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Campbell Alliance Group, Inc. v. Forrest

United States District Court, E.D. North Carolina, Western Division

March 27, 2018

CAMPBELL ALLIANCE GROUP, INC, Plaintiff,
v.
LYNN FORREST, and ANDREW KWON, Defendants.

          ORDER

          JAMES C. DEVER III, Chief United States District Judge

         On December 23, 2015, Campbell Alliance Group, Inc. ("Campbell" or "plaintiff') sued defendants Lynn Forrest ("Forrest") and Andrew Kwon ("Kwon") (collectively "defendants") for breach of contract and injunctive relief to prevent defendants from violating their employment agreements [D.E. 1].[1] On September 23, 2016, the court held a hearing concerning Campbell's request for a preliminary injunction and denied that request [D.E. 64-65]. On March 23, 2017, defendants moved for summary judgment [D.E. 75] and filed a memorandum in support [D.E. 76]. On April 27, 2017, Campbell responded [D.E. 87]. On May 11, 2017, defendants replied [D.E. 102]. As explained below, defendants' motion for summary judgment is denied.

         I.

         Campbell is a pharmaceutical consulting company with its principal place of business in Raleigh, North Carolina. See Compl. [D.E. 1] ¶¶ 5, 11. In May 2008, Kwon began working for Campbell. See id. ¶ 32. In April 2010, Forrest began working for Campbell. See Id. ¶ 20. In December 2011, Kwon left Campbell to return to school but Campbell rehired him in September 2013. See Id. ¶ 34. Both Forrest and Kwon signed an "employee confidentiality, proprietary rights and intellectual property agreement" that contains restrictive covenants (the "employment agreements)"). See [D.E. 1-1, 1-2]. The employment agreements that Kwon and Forrest signed are identical in all material respects. See [D.E. 88] 8 ¶ 19. The employment agreements contain both a non-competition covenant and a non-solicitation covenant (collectively "restrictive covenants"). See [D.E. 1-1] (Sections 4.3, 4.4, 4.6). The non-competition covenant provides that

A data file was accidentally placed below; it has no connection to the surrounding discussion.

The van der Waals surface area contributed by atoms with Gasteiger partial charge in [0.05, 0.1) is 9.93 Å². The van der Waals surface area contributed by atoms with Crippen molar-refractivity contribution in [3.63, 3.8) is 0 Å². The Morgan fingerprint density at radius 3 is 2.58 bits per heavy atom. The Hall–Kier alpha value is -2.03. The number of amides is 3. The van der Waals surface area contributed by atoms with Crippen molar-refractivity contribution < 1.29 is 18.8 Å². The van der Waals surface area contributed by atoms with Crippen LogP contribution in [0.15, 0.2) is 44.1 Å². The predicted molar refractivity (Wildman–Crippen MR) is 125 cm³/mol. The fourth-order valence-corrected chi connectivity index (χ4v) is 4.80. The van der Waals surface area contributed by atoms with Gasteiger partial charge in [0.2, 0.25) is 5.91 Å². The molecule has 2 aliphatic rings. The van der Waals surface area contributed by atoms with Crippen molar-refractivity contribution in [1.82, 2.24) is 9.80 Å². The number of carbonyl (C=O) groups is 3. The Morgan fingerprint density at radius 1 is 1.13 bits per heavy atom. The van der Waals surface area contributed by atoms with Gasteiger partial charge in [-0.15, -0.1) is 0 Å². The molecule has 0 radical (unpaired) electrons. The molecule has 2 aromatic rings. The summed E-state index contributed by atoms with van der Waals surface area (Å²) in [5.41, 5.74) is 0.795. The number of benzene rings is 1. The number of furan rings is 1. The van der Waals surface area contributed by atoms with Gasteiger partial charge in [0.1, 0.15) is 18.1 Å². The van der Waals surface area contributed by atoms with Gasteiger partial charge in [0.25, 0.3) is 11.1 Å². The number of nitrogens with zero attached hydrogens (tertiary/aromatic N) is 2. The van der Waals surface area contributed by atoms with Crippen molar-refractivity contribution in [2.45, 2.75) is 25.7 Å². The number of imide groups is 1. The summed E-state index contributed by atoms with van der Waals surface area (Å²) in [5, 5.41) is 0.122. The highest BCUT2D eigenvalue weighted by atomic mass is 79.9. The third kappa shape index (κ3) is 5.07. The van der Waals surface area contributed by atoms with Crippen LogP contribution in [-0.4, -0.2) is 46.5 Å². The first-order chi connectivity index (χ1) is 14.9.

[e]mployee agrees that during the Non-competition Period, Employee shall not, directly or indirectly, on behalf of Employee or on behalf of any person, firm, partnership, corporation, association or entity: (a) provide Covered Services to any Client or Actively Targeted Prospect of Campbell with)whom Employee had any contact on behalf of Campbell during the last twelve (12) months of his or her employment with Campbell, or regarding whom Employee had significant exposure to Confidential Information through Campbell[.][2]